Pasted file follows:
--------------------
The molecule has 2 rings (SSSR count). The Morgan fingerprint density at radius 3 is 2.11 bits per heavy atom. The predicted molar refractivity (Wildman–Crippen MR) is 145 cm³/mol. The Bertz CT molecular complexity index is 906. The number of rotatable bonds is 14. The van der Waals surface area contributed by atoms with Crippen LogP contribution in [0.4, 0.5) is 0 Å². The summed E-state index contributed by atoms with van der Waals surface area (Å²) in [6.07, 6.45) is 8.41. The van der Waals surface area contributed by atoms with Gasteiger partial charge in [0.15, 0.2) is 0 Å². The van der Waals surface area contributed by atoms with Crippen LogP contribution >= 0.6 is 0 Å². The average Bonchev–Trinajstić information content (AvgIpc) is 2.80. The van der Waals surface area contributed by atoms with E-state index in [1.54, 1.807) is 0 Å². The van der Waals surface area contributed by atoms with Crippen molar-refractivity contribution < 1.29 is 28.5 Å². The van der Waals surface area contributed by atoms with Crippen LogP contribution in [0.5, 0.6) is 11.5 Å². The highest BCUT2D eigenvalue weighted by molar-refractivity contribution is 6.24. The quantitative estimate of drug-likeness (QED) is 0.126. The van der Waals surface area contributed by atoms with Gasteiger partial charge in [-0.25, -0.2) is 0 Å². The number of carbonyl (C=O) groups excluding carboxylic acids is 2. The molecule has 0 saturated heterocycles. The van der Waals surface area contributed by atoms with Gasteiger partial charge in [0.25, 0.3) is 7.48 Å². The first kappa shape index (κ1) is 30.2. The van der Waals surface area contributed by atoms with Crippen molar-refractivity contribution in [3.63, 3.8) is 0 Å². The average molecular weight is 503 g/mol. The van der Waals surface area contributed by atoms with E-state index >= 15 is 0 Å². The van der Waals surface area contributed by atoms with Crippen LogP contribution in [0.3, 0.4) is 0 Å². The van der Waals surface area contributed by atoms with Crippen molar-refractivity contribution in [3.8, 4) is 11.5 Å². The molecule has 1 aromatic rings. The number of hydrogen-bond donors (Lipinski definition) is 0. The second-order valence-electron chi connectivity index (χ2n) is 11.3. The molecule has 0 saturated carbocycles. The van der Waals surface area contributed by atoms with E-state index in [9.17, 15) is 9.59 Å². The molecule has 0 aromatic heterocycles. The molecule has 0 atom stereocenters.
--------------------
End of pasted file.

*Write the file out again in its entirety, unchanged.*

The molecule has 2 rings (SSSR count). The Morgan fingerprint density at radius 3 is 2.11 bits per heavy atom. The predicted molar refractivity (Wildman–Crippen MR) is 145 cm³/mol. The Bertz CT molecular complexity index is 906. The number of rotatable bonds is 14. The van der Waals surface area contributed by atoms with Crippen LogP contribution in [0.4, 0.5) is 0 Å². The summed E-state index contributed by atoms with van der Waals surface area (Å²) in [6.07, 6.45) is 8.41. The van der Waals surface area contributed by atoms with Gasteiger partial charge in [0.15, 0.2) is 0 Å². The van der Waals surface area contributed by atoms with Crippen LogP contribution >= 0.6 is 0 Å². The average Bonchev–Trinajstić information content (AvgIpc) is 2.80. The van der Waals surface area contributed by atoms with E-state index in [1.54, 1.807) is 0 Å². The van der Waals surface area contributed by atoms with Crippen molar-refractivity contribution < 1.29 is 28.5 Å². The van der Waals surface area contributed by atoms with Crippen LogP contribution in [0.5, 0.6) is 11.5 Å². The highest BCUT2D eigenvalue weighted by molar-refractivity contribution is 6.24. The quantitative estimate of drug-likeness (QED) is 0.126. The van der Waals surface area contributed by atoms with Gasteiger partial charge in [-0.25, -0.2) is 0 Å². The number of carbonyl (C=O) groups excluding carboxylic acids is 2. The molecule has 0 saturated heterocycles. The van der Waals surface area contributed by atoms with Gasteiger partial charge in [0.25, 0.3) is 7.48 Å². The first kappa shape index (κ1) is 30.2. The van der Waals surface area contributed by atoms with Crippen molar-refractivity contribution in [3.63, 3.8) is 0 Å². The average molecular weight is 503 g/mol. The van der Waals surface area contributed by atoms with E-state index >= 15 is 0 Å². The van der Waals surface area contributed by atoms with Crippen LogP contribution in [0.3, 0.4) is 0 Å². The van der Waals surface area contributed by atoms with Crippen molar-refractivity contribution in [3.8, 4) is 11.5 Å². The molecule has 1 aromatic rings. The number of hydrogen-bond donors (Lipinski definition) is 0. The second-order valence-electron chi connectivity index (χ2n) is 11.3. The molecule has 0 saturated carbocycles. The van der Waals surface area contributed by atoms with E-state index in [9.17, 15) is 9.59 Å². The molecule has 0 aromatic heterocycles. The molecule has 0 atom stereocenters.